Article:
People interact with DPI every day, from accessing public e-health services to using electronic payment systems for e-commerce. But, not all DPI is created equal. The quality of that interaction is contingent on how that infrastructure is built and implemented. Is it safe? Can it be trusted? Is it inclusive? 

To deliver public and private services effectively, DPI needs to be all three. Countries with systems that are interoperable – where digital payments, identity verification and data exchange systems function as a well integrated network – are better equipped to meet people’s needs and meaningfully accelerate action towards the Sustainable Development Goals (SDGs). 

This is where digital public goods can be leveraged. DPGs are open-source solutions designed with privacy safeguards and a ‘do no harm’ approach. They can be localized to meet context-specific needs and play a vital role in helping countries build DPI with the necessary safeguards.

Unlike proprietary solutions, #DPGs4DPI give governments ownership of their digital transformation journey, and in particular allow them to bypass the pitfalls of vendor lock-in. The open-source nature of DPGs also cultivates sharing and adoption, which facilitates new forms of cooperation between governments, as well as with the private sector and civil society.

Interoperable solutions for today’s world

Around the world, countries have been pioneering interoperable digital solutions through the adoption and adaptation of DPGs. This provides a framework for a rights-based approach to DPI and can help lower the costs of implementation, whilst respecting the agency of implementing countries.

Responding to COVID-19, Jamaica for instance implemented a pair of digital public goods: CommCare to facilitate real-time monitoring of vaccine delivery and distribution, and DIVOC to provide digitally accessible vaccine certificates. The success of these DPGs in other countries provided experiential learnings that facilitated their effective adoption.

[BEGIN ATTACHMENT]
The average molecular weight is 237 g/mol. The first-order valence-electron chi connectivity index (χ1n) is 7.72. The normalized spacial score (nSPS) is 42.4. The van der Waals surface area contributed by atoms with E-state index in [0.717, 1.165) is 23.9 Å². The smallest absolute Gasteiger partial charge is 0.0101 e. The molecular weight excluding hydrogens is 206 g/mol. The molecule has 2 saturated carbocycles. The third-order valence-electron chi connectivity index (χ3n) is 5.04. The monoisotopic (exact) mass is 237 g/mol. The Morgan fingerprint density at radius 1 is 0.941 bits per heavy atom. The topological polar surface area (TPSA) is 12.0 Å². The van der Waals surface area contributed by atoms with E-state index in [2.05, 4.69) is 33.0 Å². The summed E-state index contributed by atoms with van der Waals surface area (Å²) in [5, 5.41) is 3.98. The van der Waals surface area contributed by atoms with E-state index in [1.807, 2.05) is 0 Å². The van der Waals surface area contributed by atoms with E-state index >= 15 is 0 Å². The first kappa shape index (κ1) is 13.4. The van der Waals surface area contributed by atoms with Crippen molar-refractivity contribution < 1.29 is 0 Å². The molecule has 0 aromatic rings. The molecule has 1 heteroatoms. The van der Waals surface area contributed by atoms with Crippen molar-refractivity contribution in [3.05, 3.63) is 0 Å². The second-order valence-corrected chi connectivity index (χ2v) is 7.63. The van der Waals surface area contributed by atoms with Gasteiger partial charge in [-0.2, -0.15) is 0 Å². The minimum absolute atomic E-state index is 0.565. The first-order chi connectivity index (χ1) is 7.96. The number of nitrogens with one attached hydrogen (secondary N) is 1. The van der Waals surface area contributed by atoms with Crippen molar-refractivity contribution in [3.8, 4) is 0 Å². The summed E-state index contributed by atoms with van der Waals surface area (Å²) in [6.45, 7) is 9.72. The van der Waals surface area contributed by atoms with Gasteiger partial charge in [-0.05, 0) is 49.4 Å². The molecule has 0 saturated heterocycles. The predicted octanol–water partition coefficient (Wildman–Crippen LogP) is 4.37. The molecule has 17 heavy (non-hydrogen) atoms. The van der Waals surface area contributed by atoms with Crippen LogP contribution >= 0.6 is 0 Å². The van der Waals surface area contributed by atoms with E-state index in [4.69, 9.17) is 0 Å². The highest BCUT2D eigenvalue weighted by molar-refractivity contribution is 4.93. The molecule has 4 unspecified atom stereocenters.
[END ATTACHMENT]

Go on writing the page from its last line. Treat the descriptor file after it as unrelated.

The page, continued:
In Ukraine, Trembita – the country’s data exchange system – is based on the concept of Estonia’s flagship interoperability system, known as X-Road. Trembita has been providing essential services to Ukrainians, such as registering births online, providing identity card application service, and enabling people to update their place of residence online. Ukraine’s ability to provide social protection and critical service delivery despite the ongoing war further emphasizes the importance of safe, inclusive and secure DPI. 

The benefits of DPI in promoting inclusion and safeguards is also evident with AfCFTA, a cross-border initiative by the 54 countries that make up the African Union, for digital trade on the African continent. Supported by the United Nations Development Programme (UNDP), its potential to create the Africa-led common standards and shared principles to enable safe and secure data exchanges and payments is clear.

These examples illustrate that there is no one-size-fits-all digital solution, but by leveraging DPGs, countries can benefit from data and information sharing, shared-value partnerships, and experiential knowledge to scale their DPI to leave no one behind.